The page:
10. Packet loss queue (aka buffer) preceding link in buffer has finite capacity packet arriving to full queue dropped (aka lost) lost packet may be retransmitted by previous node, by source end system, or not at all buffer (waiting area) packet being transmitted A B packet arriving to full buffer is lost Introduction

  11. Throughput throughput: rate (bits/time unit) at which bits transferred between sender/receiver instantaneous: rate at given point in time average: rate over longer period of time pipe that can carry fluid at rate Rsbits/sec) pipe that can carry fluid at rate Rcbits/sec) server sends bits (fluid) into pipe link capacity Rsbits/sec server, with file of F bits to send to client link capacity Rcbits/sec Introduction

  12. Throughput (more) Rs < RcWhat is average end-end throughput? Rsbits/sec Rcbits/sec Rcbits/sec bottleneck link link on end-end path that constrains end-end throughput Rsbits/sec • Rs > RcWhat is average end-end throughput? Introduction

  13. Throughput: Internet scenario per-connection end-end throughput: min(Rc,Rs,R/10) in practice: Rc or Rs is often bottleneck Rs Rs Rs R Rc Rc Rc 10 connections (fairly) share backbone bottleneck link Rbits/sec Introduction

  14. Protocol “Layers” Networks are complex! • many “pieces”: • hosts • routers • links of various media • applications • protocols • hardware, software Question: Is there any hope of organizing structure of network? Or at least our discussion of networks? Introduction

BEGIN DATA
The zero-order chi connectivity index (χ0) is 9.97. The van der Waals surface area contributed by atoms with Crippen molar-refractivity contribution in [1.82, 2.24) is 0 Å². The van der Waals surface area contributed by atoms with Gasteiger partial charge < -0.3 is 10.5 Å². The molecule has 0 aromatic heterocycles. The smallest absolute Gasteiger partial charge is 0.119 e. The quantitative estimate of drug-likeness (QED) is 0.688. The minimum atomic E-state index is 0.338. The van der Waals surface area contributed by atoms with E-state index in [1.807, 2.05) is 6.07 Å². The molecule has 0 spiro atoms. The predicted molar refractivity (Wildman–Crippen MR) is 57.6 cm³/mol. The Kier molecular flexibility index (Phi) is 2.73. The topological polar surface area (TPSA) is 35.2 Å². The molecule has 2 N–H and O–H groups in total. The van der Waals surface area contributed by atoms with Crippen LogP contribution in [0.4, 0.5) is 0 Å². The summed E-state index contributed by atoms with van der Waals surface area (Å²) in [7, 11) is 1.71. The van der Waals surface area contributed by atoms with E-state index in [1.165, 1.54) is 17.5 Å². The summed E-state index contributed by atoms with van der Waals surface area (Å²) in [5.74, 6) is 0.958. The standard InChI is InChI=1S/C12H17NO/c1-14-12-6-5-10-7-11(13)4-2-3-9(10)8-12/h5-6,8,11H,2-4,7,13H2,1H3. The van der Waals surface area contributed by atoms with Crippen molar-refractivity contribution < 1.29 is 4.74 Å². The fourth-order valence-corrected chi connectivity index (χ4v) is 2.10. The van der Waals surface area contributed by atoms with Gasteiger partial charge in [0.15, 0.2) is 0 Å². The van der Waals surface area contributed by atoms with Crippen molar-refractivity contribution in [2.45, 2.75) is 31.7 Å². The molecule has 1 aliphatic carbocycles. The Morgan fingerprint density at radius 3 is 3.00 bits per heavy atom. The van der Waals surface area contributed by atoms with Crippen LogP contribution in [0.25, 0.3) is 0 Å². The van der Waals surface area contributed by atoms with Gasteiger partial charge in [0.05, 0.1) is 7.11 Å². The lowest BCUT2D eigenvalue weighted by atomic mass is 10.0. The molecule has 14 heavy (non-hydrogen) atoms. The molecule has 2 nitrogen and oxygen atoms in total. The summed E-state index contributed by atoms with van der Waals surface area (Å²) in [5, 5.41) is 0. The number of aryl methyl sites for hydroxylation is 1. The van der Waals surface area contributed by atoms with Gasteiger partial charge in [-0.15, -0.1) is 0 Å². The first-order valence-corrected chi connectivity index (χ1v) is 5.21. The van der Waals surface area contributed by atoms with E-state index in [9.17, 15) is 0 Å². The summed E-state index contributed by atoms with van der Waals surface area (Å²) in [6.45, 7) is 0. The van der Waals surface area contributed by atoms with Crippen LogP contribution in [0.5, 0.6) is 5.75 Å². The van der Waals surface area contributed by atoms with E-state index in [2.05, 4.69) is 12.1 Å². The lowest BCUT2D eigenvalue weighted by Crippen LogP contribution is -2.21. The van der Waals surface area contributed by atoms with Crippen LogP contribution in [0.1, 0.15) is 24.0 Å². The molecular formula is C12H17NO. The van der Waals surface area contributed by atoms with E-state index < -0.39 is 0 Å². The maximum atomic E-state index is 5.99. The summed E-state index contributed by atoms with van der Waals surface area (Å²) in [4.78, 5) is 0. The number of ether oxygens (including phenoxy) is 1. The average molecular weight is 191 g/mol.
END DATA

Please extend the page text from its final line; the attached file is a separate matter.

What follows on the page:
15. ticket (complain) baggage (claim) gates (unload) runway landing airplane routing ticket (purchase) baggage (check) gates (load) runway takeoff airplane routing airplane routing Organization of air travel • a series of steps Introduction

  16. ticket ticket (purchase) baggage (check) gates (load) runway (takeoff) airplane routing ticket (complain) baggage (claim gates (unload) runway (land) airplane routing baggage gate airplane routing airplane routing takeoff/landing airplane routing departure airport intermediate air-traffic control centers arrival airport Layering of airline functionality Layers: each layer implements a service • via its own internal-layer actions • relying on services provided by layer below Introduction